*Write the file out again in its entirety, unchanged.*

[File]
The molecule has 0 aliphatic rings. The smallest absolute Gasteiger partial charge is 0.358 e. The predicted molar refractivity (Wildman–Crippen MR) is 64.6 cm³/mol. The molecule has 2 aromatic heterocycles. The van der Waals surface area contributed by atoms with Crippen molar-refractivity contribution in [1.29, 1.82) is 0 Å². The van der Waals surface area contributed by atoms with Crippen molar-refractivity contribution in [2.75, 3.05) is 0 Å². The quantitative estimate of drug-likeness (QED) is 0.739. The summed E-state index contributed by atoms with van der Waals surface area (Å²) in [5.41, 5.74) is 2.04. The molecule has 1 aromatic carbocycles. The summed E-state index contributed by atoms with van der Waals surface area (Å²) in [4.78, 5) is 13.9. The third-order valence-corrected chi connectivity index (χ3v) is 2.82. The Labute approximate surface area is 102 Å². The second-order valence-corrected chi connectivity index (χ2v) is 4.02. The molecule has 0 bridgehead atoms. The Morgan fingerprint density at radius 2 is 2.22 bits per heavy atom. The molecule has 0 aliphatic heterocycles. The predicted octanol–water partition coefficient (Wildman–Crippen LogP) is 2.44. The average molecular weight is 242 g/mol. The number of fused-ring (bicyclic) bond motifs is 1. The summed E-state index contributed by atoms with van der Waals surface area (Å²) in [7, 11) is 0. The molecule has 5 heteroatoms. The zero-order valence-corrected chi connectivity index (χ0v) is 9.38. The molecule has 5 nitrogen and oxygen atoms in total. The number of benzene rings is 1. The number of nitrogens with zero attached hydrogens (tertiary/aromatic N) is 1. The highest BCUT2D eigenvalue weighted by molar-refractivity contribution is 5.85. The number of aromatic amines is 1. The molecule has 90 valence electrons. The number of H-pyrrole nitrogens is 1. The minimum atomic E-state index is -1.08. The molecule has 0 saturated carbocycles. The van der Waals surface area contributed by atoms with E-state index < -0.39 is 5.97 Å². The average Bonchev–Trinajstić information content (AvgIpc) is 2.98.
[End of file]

The molecule has 0 aliphatic rings. The smallest absolute Gasteiger partial charge is 0.358 e. The predicted molar refractivity (Wildman–Crippen MR) is 64.6 cm³/mol. The molecule has 2 aromatic heterocycles. The van der Waals surface area contributed by atoms with Crippen molar-refractivity contribution in [1.29, 1.82) is 0 Å². The van der Waals surface area contributed by atoms with Crippen molar-refractivity contribution in [2.75, 3.05) is 0 Å². The quantitative estimate of drug-likeness (QED) is 0.739. The summed E-state index contributed by atoms with van der Waals surface area (Å²) in [5.41, 5.74) is 2.04. The molecule has 1 aromatic carbocycles. The summed E-state index contributed by atoms with van der Waals surface area (Å²) in [4.78, 5) is 13.9. The third-order valence-corrected chi connectivity index (χ3v) is 2.82. The Labute approximate surface area is 102 Å². The second-order valence-corrected chi connectivity index (χ2v) is 4.02. The molecule has 0 bridgehead atoms. The Morgan fingerprint density at radius 2 is 2.22 bits per heavy atom. The molecule has 0 aliphatic heterocycles. The predicted octanol–water partition coefficient (Wildman–Crippen LogP) is 2.44. The average molecular weight is 242 g/mol. The number of fused-ring (bicyclic) bond motifs is 1. The summed E-state index contributed by atoms with van der Waals surface area (Å²) in [7, 11) is 0. The molecule has 5 heteroatoms. The zero-order valence-corrected chi connectivity index (χ0v) is 9.38. The molecule has 5 nitrogen and oxygen atoms in total. The number of benzene rings is 1. The number of nitrogens with zero attached hydrogens (tertiary/aromatic N) is 1. The highest BCUT2D eigenvalue weighted by molar-refractivity contribution is 5.85. The number of aromatic amines is 1. The molecule has 90 valence electrons. The number of H-pyrrole nitrogens is 1. The minimum atomic E-state index is -1.08. The molecule has 0 saturated carbocycles. The van der Waals surface area contributed by atoms with E-state index < -0.39 is 5.97 Å². The average Bonchev–Trinajstić information content (AvgIpc) is 2.98.